Along with Atal Bihari Vajpayee, a life-long RSS pracharak and one who incited karsevaks in Ayodhya with his speeches, the Bharat Ratna to Malaviya represents the new trend of transforming communal leaders of the past into national icons; what secularism remains with such icons?
A reproduced research by TEKJHAR JHA.
Madan Mohan Malviya, for whom a Bharat Ratna award was announced last week, was not the only central figure in establishing Banaras Hindu University. That claim has been made by independent researcher Tejkar Jha, who is giving the final touches to a book on the history of BHU. Jha, the author of Bihar in the Eyes of British Travelers and Painters: 1780-1850 and Pictorial Biography of Dr. Rajendra Prasad, discussed his latest research with Scroll.in.
What made you start your research on Banaras Hindu University?
What made you start your research on Banaras Hindu University?
I visited the BHU in 2012 and saw that every room had a photograph of Madan Mohan Malviya with the caption "Founder of BHU". The question arose, what is the evidence to suggest this? We are talking about an institution created in 20th century, not in ancient period or medieval times. In BHU, the documents of the period from 1905 to 1916 were missing. Hence, I thought to reinvestigate the matter and bring out the whole truth regarding the establishment of BHU.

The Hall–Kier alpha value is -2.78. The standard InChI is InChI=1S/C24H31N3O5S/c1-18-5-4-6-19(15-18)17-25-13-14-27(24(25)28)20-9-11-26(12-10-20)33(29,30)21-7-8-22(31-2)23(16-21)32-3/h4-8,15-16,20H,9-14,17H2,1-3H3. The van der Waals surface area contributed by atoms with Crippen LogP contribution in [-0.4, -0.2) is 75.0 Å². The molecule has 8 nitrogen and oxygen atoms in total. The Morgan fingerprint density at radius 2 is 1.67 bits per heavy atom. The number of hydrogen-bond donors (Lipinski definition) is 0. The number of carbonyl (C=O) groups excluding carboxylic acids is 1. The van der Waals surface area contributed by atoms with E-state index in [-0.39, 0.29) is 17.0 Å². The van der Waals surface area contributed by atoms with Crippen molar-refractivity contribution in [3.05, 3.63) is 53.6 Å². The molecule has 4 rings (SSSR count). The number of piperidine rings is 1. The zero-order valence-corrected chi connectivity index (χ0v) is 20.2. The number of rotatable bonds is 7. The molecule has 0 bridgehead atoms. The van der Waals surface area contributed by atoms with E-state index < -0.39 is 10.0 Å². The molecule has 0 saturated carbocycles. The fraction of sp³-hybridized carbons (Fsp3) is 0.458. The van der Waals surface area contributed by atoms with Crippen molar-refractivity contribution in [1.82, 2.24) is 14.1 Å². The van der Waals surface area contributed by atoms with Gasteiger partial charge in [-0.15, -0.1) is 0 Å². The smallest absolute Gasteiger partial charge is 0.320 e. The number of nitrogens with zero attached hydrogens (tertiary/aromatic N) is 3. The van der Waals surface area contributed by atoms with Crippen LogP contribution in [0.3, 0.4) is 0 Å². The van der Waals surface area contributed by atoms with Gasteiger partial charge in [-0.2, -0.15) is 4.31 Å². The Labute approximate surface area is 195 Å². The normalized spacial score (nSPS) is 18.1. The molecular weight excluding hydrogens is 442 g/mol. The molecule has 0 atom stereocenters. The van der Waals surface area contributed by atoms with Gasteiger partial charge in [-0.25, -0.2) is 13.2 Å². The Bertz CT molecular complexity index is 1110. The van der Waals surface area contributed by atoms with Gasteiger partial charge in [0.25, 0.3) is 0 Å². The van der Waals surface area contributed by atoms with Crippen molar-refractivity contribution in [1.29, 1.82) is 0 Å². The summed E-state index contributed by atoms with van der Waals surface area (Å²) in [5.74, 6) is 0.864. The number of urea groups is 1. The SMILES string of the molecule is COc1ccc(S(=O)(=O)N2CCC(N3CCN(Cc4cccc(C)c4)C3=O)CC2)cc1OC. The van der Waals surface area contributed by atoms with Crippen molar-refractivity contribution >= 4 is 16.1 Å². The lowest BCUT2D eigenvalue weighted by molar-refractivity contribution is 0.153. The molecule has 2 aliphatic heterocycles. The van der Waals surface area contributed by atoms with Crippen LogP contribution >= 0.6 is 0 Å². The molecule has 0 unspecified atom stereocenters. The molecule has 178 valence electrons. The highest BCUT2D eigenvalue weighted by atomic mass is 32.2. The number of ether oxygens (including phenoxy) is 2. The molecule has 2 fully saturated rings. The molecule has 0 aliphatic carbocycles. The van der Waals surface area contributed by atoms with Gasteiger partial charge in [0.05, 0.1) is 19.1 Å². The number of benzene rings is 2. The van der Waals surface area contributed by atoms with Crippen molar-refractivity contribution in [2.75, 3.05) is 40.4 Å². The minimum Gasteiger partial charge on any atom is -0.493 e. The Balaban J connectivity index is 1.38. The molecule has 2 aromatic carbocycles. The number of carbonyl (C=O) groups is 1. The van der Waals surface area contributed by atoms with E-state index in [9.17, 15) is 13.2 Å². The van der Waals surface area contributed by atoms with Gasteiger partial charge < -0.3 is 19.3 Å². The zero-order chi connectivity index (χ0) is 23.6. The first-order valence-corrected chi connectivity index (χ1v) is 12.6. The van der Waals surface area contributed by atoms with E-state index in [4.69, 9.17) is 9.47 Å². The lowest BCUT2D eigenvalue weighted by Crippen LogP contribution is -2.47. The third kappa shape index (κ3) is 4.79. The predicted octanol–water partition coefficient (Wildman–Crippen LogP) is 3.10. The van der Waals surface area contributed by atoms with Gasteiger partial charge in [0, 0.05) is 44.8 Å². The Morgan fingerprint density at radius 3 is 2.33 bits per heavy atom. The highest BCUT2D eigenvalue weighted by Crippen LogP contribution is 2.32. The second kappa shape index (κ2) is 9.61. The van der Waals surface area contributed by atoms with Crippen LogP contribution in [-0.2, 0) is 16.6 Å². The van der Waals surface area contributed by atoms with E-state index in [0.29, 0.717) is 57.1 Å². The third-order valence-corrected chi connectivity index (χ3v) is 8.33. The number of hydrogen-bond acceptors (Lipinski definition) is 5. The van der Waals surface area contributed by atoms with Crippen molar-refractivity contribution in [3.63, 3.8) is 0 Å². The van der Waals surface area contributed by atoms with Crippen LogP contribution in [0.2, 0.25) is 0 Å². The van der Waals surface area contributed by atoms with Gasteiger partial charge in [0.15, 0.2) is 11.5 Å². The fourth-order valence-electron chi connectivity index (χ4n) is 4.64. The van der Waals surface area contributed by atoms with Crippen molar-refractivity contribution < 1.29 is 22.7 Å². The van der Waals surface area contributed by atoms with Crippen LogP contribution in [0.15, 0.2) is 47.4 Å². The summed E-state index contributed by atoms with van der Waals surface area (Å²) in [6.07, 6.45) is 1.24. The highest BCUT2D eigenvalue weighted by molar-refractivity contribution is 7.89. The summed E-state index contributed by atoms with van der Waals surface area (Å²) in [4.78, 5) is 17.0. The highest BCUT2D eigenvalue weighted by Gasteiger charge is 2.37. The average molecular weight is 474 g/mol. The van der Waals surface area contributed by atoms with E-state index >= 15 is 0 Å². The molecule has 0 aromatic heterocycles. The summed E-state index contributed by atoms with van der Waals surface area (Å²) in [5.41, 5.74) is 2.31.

Was Madan Mohan Malviya not the founder of BHU?
No, Madan Mohan Malaviya was at the most a fringe player in the movement that led to the foundation of BHU. He neither had the means to establish a university, nor had the clout to obtain a sanction from the government. He was also not in a position to sell the idea to zamindars and ruling chiefs. Due to these reasons, he could not achieve anything from 1904 (the time he says that he conceived the idea and brought out a prospectus) to 1911 (when he joined hands with [British Theosophist and Home Rule League founder] Annie Besant and the Maharaja of Darbhanga). Thereafter, when the Society for establishment of Hindu University was formed, Malaviya was just an ordinary member.